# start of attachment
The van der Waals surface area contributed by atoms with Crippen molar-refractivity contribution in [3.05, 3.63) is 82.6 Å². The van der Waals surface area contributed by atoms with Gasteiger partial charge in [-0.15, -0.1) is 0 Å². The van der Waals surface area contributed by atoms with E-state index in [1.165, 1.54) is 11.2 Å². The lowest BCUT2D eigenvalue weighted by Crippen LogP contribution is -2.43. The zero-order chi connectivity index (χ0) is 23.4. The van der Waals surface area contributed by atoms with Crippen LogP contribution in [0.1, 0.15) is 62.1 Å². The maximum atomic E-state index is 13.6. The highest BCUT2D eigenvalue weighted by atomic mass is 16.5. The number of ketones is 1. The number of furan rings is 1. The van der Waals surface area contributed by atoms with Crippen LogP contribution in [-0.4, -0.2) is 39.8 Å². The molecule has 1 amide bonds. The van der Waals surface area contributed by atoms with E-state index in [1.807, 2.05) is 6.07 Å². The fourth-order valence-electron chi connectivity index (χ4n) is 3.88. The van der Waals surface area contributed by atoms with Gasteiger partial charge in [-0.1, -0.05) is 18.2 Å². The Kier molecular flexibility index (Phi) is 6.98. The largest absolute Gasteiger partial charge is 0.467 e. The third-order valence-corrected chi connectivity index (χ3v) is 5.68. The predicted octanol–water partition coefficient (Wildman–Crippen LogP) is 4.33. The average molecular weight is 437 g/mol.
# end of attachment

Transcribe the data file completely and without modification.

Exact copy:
The van der Waals surface area contributed by atoms with Crippen molar-refractivity contribution in [3.05, 3.63) is 82.6 Å². The van der Waals surface area contributed by atoms with Gasteiger partial charge in [-0.15, -0.1) is 0 Å². The van der Waals surface area contributed by atoms with E-state index in [1.165, 1.54) is 11.2 Å². The lowest BCUT2D eigenvalue weighted by Crippen LogP contribution is -2.43. The zero-order chi connectivity index (χ0) is 23.4. The van der Waals surface area contributed by atoms with Crippen LogP contribution in [0.1, 0.15) is 62.1 Å². The maximum atomic E-state index is 13.6. The highest BCUT2D eigenvalue weighted by atomic mass is 16.5. The number of ketones is 1. The number of furan rings is 1. The van der Waals surface area contributed by atoms with Crippen LogP contribution in [-0.4, -0.2) is 39.8 Å². The molecule has 1 amide bonds. The van der Waals surface area contributed by atoms with E-state index in [1.807, 2.05) is 6.07 Å². The fourth-order valence-electron chi connectivity index (χ4n) is 3.88. The van der Waals surface area contributed by atoms with Gasteiger partial charge in [-0.1, -0.05) is 18.2 Å². The Kier molecular flexibility index (Phi) is 6.98. The largest absolute Gasteiger partial charge is 0.467 e. The third-order valence-corrected chi connectivity index (χ3v) is 5.68. The predicted octanol–water partition coefficient (Wildman–Crippen LogP) is 4.33. The average molecular weight is 437 g/mol.